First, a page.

An Enduring Myth

Monday, April 18, 2005

An Enduring Myth

At least since publication of The Brethren in the 1970s, and probably for a long time before that, there has been suspicion in some quarters that the real power at the Supreme Court lies with the law clerks. The image of senescent justices being manipulated by brilliant clerks probably comes more from the clerks' own self-serving recollections--The Brethren, after all, was based on interviews with the clerks. It's not as if law clerks are a humble bunch. I was at the ceremony when the portrait of Robert Bork was presented at the D.C. Circuit. Bork was a "feeder" judge, most of whose clerks went on to clerk at the Supreme Court. He said of his annual cadre of three clerks: "I didn't mind when the clerks considered themselves to be one-fourth of a federal judge; what worried me was when they thought they were one-third."

Anyway, there's a new article out on that old theme, this time arguing that Harry Blackmun's clerks had too much influence. The article is based on a reading of Blackmun's papers, which were released not long ago; the author deliberately didn't talk to the ex-clerks, thereby avoiding The Brethren scenario. That the clerks' written memos were very partisan in tone, I don't doubt; but to suggest that Blackmun didn't know exactly what he was doing is silly.

Blackmun's clerks contend that his chambers was no more partisan on issues like abortion and the death penalty than any others; it's just that he insisted his clerks communicate in writing, so the more vituperative stuff that other clerks would have said out loud is in Blackmun's case part of the written record. Maybe so, maybe not--I have my doubts, but then again, they were there.

But partisanship is one thing. Leading the Justice around by the nose is another. And as for partisanship, I have to say this quote from the article's author made me laugh out loud.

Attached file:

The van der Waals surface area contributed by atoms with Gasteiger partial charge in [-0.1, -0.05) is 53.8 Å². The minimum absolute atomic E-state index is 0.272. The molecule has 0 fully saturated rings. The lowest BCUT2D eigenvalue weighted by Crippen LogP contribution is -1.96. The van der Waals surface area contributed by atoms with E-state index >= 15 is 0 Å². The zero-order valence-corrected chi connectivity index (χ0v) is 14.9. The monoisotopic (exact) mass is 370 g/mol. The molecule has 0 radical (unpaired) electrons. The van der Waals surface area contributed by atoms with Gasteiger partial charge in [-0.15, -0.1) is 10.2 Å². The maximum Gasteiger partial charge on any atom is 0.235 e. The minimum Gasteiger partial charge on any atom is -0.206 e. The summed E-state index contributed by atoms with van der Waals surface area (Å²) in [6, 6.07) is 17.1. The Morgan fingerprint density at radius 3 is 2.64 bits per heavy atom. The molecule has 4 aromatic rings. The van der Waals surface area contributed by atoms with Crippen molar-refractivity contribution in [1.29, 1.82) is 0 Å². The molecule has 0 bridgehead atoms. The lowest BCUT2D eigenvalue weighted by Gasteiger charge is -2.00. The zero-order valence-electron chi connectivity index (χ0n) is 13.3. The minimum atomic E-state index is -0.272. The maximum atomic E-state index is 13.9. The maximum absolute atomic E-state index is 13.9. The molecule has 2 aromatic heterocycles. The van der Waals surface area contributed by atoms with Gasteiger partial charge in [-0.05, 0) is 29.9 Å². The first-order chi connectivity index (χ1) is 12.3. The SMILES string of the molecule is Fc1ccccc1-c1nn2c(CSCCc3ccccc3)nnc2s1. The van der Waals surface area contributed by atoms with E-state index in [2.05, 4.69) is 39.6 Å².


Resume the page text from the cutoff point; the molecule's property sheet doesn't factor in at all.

"Will we find someday that Justice Scalia's file on Bush v. Gore reflects the same partisanship among the clerks that we see in Blackmun's files in Planned Parenthood v. Casey?" Garrow asked. "I hope we don't."
Maybe the file won't reflect it; but if it doesn't, it will be simply because the partisanship wasn't written down. Even before some of the liberal clerks broke silence to talk to a reporter about the "inside story" of Bush v. Gore (I joined conservatives who condemned the clerks for violating their pledge of confidentiality), the extreme partisanship among the law clerks of the October 2000 Term was no secret. I'm not particularly close to that group--I was never a Supreme Court clerk and I'm a bit older than they are--but even I'd had the opportunity to hear about the triumphalism of the Federalist Society clerks, the rage of the liberal clerks, the fact that internal events at the Court became segregated into liberal-only and conservative-only for the rest of the Term, and so on.

The Scalia clerks not partisan on Bush v. Gore? That's ridiculous.

But it doesn't mean they had too much influence over the Justice. Scalia would have written the same (indefensible) decision on the stay application even if he'd had no clerks at all.

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